The moral, here, was unmistakable, of course. Rather, it's the way Kojima went about conveying it that was so interesting. Instead of using the story and dialogue sequences to communicate to the player, MGS3 managed to use the elements of player choice to set the medium of a videogame apart from, say, books and movies. In a sense, Kojima gave you a portion of the game entirely, and somewhat perversely, player-created - that is, a product of nothing more than the player's earlier choices - and derived a meaningful message from it. He completely surrendered his game to the whims of the player's choice (which stands as artistic anathema to people like Roger Ebert), and in doing so, he got across exactly the message he wanted. Indeed, it is the player's personal involvement in the game - and thus killing dozens of virtual human beings - that makes this scene so compelling. Books and movies, as passive media, relate a message to the reader by presenting a story where the reader sees the consequences of the protagonist's decisions and interprets from there. Videogames, as MGS3 would have us understand, can be aimed directly at the player.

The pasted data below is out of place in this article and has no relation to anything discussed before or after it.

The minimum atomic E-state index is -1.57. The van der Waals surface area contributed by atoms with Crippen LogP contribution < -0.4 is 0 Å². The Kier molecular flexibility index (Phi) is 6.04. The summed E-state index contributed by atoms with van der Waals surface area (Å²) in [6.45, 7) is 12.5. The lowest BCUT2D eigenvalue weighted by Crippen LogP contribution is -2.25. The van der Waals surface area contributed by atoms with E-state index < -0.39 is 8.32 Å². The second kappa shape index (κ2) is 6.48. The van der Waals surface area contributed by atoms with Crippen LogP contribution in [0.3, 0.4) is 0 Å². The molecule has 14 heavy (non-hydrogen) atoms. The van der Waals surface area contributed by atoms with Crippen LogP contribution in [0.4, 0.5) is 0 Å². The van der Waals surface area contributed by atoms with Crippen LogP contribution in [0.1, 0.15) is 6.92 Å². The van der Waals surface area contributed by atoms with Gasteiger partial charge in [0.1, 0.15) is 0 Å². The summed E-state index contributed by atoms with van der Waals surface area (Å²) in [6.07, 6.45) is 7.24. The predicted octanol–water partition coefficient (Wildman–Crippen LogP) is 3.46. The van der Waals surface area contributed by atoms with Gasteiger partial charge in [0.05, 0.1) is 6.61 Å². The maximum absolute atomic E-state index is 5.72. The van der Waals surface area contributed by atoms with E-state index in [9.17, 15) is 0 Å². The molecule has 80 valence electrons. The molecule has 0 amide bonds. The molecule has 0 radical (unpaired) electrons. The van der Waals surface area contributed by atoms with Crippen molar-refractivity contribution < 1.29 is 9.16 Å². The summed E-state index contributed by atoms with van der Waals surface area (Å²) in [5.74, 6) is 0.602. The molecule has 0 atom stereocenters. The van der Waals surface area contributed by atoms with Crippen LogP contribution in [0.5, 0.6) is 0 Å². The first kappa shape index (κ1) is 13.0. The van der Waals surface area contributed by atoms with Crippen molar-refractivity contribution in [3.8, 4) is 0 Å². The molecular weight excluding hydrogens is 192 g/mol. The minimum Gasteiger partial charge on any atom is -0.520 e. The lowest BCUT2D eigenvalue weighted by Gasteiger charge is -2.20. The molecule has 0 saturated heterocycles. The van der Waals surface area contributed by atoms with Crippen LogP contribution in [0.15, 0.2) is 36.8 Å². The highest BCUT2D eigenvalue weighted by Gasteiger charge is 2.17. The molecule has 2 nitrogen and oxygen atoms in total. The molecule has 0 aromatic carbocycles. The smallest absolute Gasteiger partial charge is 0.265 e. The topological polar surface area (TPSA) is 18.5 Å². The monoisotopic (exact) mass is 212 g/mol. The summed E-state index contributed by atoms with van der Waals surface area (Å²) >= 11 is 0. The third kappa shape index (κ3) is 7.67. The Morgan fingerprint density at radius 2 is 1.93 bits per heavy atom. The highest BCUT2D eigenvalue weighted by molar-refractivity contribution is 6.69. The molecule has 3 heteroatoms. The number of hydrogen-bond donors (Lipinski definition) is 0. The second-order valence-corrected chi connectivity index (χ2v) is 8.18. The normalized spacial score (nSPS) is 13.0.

It is the regrettable truth that as popular as the Metal Gear Solid franchise is, it's never popular for any of these reasons. If MGS is the original TACTICAL ESPIONAGE ACTION game and MGS2 is the one with the annoying protagonist, MGS3 will be forever remembered as the one that is half James Bond, half John Rambo. But underneath that action-movie exterior lies a brilliant sense of game design that does, ironically, what so many games fail to do adequately: tell a story only a videogame can tell.
Pat Miller has been doing this for way too long.